The Reunion was cool. Understand that the event, for all practical purposes was a dual event; a 60-year Homecoming Celebration of the former Belhaven Elementary and High School (the high school ended after the Class of 1968), and a fete for the current Senior Class along with featured Reunion Classes. I’m not sure what the Covid/Fire Code capacity was, but the event was sold out, and well attended. Many of my fellow classmates, Black and White, were there; some still live in the area. There were folks I had not seen in decades, and probably a few of whom I hadn’t seen in 50 years. 

That was the highlight of the trip, but it didn’t end there. We stayed at a waterfront hotel in New Bern, which was its own story. I would typically have stayed in Greenville, or more likely Washington for an event in Belhaven, both of which are closer to Belhaven than New Bern. But it just so happened to be East Carolina’s Spring Commencement weekend. Hence no room in the inn. New Bern is a little further than Greenville, and more than twice as far as Washington. But it’s a quaint town, on the water, and a former colonial and state capital of North Carolina. We had plenty of time, so it made for a more than adequate back-up plan for lodging, and provided an almost vacation-like ambience.

On Saturday morning, one of my cousins who lives between Kinston and New Bern came over and joined us for breakfast. Afterward, Gwen and I cruised over to Kinston, visited with my family, and then headed downtown where we met more family at the BBQ Fest on the Neuse, the town’s annual barbecue festival. While there, we went to see a mural featuring a number Kinston’s sports legends. A lot of people know of Kinston’s impressive basketball legacy (Cedric Maxwell, Brandon Ingram, Charles Shackleford, Jerry Stackhouse, Reggie Bullock, Mitchell Wiggins, Tony Dawson, Dontrez Styles, et. al., but there are also baseball and football stars who hail from Kinston (Quinton Coples, Derek Rivers, Dwight Clark, Ron Wooten, Lin Dawson played in the NFL, while George Suggs, Chris Hatcher, and Carter Cupps all pitched in MLB. Tyrone Willingham played football at Michigan State, and held Head Coaching positions at Stanford and Notre Dame. Ty holds a special place on my list because he and I were born the same day in Kinston, NC.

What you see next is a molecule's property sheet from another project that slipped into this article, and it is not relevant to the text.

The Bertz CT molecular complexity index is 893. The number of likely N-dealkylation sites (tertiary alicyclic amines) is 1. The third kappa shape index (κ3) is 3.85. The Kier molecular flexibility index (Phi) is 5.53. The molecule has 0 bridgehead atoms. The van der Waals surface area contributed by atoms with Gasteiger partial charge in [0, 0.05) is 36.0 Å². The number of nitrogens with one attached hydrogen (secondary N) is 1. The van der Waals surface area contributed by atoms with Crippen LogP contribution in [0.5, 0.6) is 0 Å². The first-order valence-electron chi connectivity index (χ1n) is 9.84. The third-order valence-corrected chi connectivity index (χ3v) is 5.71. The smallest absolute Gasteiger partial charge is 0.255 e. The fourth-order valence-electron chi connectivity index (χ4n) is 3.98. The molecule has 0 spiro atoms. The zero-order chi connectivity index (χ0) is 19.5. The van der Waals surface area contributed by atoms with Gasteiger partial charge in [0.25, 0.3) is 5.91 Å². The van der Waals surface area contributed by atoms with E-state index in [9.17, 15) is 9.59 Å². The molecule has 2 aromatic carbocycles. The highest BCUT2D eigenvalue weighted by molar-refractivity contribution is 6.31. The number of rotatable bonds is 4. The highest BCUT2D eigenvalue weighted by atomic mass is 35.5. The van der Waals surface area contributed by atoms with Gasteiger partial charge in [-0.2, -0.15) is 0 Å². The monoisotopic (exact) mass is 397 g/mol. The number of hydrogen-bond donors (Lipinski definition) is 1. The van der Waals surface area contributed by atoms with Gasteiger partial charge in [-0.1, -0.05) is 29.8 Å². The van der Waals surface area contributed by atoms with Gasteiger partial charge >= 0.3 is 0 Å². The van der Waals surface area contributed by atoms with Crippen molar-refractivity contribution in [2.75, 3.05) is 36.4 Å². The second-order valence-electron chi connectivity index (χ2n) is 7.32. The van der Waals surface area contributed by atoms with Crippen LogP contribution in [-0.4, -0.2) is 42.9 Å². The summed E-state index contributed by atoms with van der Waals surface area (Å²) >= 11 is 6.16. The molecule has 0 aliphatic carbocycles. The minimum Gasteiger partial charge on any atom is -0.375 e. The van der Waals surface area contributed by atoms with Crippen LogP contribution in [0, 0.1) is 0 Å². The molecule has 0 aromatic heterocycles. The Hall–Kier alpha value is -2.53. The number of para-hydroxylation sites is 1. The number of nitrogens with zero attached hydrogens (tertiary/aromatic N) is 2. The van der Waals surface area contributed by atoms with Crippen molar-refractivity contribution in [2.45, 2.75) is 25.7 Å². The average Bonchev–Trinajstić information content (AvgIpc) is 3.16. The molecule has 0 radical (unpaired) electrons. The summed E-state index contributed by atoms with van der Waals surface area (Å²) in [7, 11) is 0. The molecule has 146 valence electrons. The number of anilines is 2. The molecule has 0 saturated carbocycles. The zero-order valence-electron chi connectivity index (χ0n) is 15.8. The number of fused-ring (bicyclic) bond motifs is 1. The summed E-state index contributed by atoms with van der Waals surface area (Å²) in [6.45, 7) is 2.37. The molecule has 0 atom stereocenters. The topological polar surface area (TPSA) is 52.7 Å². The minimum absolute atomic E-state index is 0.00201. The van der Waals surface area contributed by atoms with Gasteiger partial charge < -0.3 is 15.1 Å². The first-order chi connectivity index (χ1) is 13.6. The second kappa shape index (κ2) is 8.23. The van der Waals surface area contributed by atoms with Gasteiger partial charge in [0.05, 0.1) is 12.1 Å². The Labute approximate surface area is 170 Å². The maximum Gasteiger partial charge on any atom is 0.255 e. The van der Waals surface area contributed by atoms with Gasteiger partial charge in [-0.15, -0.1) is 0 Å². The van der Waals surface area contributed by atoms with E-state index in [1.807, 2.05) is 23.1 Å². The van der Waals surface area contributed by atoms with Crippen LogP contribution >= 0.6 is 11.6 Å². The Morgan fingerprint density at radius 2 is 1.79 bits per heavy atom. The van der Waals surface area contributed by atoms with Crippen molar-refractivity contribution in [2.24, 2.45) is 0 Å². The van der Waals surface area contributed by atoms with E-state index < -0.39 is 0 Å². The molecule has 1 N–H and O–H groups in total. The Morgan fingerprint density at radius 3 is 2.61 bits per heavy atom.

We left K-town and went to Greenville where we checked out a couple of my childhood friends. After that we completed a loop back to New Bern where we enjoyed a quiet dinner at our hotel. On Sunday, we headed back to Charlotte, stopping briefly in Durham where we checked in on another of my cousins, and his extended family. After a short visit, we returned home after a fulfilling weekend getaway. I will remember it all, but none more fondly than reconnecting with my high school graduating class at our 50th Reunion. 

Perhaps the best part…it’s been a week and a half, so I think I can safely say we did not contract Covid during the trip. “Golden: My How Time Flies!”

I’m done; holla back!